There is no general theory of geomorphology. We cannot cast the subject in a single equation, or set of equations. As with geology, geomorphology is a tangle of physics, chemistry, biology and history. It is also geometry, as the geomorphology plays out in a complex geographic, topographic setting in which both the tectonic and climate processes responsible for driving evolution of the topography change in style and intensity. There is no grand quest for a Universal Law of Geomorphology. Our subject is often subdivided according to the geographic elements of the geomorphic system: hillslopes, rivers, eolian dunes, glaciers, coasts, karst, and so on.
There is indeed order to the natural system on and near the earth’s surface that
in turn serves to connect these subdisciplines. Features in common among many
geomorphic realms include:
• Surface materials most often move in one direction: downhill, downstream, downdrift,
or downwind. (Prior to emergence on the surface, the motion is effectively
vertical, in the reference frame of the surface, during near-surface exhumation.)
• Materials are transformed as they move through the system. Some of this is again
unidirectional, this time meaning irreversible: large grains can be broken into small
grains, but not the reverse; chemical reactions are for the most part permanent, resulting in solutional loss and change in mineralogy toward low temperature hydrous phases.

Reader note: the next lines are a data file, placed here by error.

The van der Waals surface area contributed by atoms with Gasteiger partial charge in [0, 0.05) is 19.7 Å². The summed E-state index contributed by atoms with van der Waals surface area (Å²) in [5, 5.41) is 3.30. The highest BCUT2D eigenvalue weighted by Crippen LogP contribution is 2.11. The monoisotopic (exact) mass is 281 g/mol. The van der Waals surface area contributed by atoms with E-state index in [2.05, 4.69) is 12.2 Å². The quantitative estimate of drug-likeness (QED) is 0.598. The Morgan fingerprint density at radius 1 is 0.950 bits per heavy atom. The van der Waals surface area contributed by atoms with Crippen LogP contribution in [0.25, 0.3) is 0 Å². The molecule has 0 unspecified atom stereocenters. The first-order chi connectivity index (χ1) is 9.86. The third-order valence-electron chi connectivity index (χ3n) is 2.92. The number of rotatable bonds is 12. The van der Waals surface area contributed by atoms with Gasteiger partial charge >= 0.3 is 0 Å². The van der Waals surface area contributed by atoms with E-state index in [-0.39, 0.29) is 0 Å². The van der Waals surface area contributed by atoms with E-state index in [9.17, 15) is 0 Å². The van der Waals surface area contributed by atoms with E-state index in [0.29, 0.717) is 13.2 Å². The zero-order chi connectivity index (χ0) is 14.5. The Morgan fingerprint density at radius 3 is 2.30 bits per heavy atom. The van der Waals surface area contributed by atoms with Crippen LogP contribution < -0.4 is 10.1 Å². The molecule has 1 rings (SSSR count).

Exceptions to this general statement do exist: duricrusts form by cementation of soils, and carbonate deposits accumulate.
• Motion is concentrative. Material gathers itself into more efficient streams (Shreve’s
dichotomy of hillslopes and streams (Shreve, 1979)) resulting in spatially-branching
networks. This is one of several instances in which the surface processes lead to selforganization.
• If given enough time, the system evolves toward a state in which the material flow is
adjusted to transport that supplied to it.
These features argue for some degree of universality in our subject, some degree of connection between the elements of landscape and our treatment of those elements. The
most useful scientific principle that we will employ here is that of conservation: conservation of mass, of energy, and momentum. “mass is conserved” or “energy is conserved”. These are indeed fundamental laws of physics. And physicists lean on them heavily. So also is momentum conserved, and angular momentum. So also is baryon number, strangeness, and so on. The fact that on the earth’s surface the speeds involved are far less than the speed of light allows us to dodge the complexity introduced by Einstein; we can go right back to Newton. As we do not need to worry about the conversion of mass to energy, mass is conserved perfectly.